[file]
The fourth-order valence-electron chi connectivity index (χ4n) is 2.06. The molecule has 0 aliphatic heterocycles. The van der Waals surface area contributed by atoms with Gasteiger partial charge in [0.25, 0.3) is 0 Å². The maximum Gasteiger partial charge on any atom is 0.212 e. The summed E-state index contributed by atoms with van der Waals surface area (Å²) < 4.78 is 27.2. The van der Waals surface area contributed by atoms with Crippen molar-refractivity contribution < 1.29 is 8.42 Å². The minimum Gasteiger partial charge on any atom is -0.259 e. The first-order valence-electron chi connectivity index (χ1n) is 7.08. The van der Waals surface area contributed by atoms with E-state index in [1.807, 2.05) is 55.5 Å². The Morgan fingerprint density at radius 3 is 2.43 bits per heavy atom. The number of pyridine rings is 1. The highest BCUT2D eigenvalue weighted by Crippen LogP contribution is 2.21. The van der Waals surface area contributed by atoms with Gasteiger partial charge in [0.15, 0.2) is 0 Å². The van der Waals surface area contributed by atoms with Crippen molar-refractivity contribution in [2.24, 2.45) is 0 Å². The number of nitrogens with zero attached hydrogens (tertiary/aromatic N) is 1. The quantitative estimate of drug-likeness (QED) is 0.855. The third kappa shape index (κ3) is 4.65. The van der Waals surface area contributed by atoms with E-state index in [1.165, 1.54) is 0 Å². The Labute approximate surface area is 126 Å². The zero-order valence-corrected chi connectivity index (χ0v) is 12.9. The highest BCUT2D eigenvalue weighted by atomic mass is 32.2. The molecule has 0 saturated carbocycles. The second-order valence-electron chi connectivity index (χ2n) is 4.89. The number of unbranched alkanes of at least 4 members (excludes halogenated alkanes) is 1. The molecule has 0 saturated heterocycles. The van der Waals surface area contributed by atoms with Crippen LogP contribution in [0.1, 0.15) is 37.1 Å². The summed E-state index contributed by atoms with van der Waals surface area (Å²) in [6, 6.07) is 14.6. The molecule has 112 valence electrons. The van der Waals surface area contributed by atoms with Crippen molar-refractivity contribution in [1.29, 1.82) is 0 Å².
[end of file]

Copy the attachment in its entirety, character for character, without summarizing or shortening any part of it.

The fourth-order valence-electron chi connectivity index (χ4n) is 2.06. The molecule has 0 aliphatic heterocycles. The van der Waals surface area contributed by atoms with Gasteiger partial charge in [0.25, 0.3) is 0 Å². The maximum Gasteiger partial charge on any atom is 0.212 e. The summed E-state index contributed by atoms with van der Waals surface area (Å²) < 4.78 is 27.2. The van der Waals surface area contributed by atoms with Crippen molar-refractivity contribution < 1.29 is 8.42 Å². The minimum Gasteiger partial charge on any atom is -0.259 e. The first-order valence-electron chi connectivity index (χ1n) is 7.08. The van der Waals surface area contributed by atoms with E-state index in [1.807, 2.05) is 55.5 Å². The Morgan fingerprint density at radius 3 is 2.43 bits per heavy atom. The number of pyridine rings is 1. The highest BCUT2D eigenvalue weighted by Crippen LogP contribution is 2.21. The van der Waals surface area contributed by atoms with Gasteiger partial charge in [0.15, 0.2) is 0 Å². The van der Waals surface area contributed by atoms with Crippen molar-refractivity contribution in [2.24, 2.45) is 0 Å². The number of nitrogens with zero attached hydrogens (tertiary/aromatic N) is 1. The quantitative estimate of drug-likeness (QED) is 0.855. The third kappa shape index (κ3) is 4.65. The van der Waals surface area contributed by atoms with E-state index in [1.165, 1.54) is 0 Å². The Labute approximate surface area is 126 Å². The zero-order valence-corrected chi connectivity index (χ0v) is 12.9. The highest BCUT2D eigenvalue weighted by atomic mass is 32.2. The molecule has 0 saturated carbocycles. The second-order valence-electron chi connectivity index (χ2n) is 4.89. The number of unbranched alkanes of at least 4 members (excludes halogenated alkanes) is 1. The molecule has 0 saturated heterocycles. The van der Waals surface area contributed by atoms with Crippen LogP contribution in [0.1, 0.15) is 37.1 Å². The summed E-state index contributed by atoms with van der Waals surface area (Å²) in [6, 6.07) is 14.6. The molecule has 112 valence electrons. The van der Waals surface area contributed by atoms with Crippen molar-refractivity contribution in [1.29, 1.82) is 0 Å².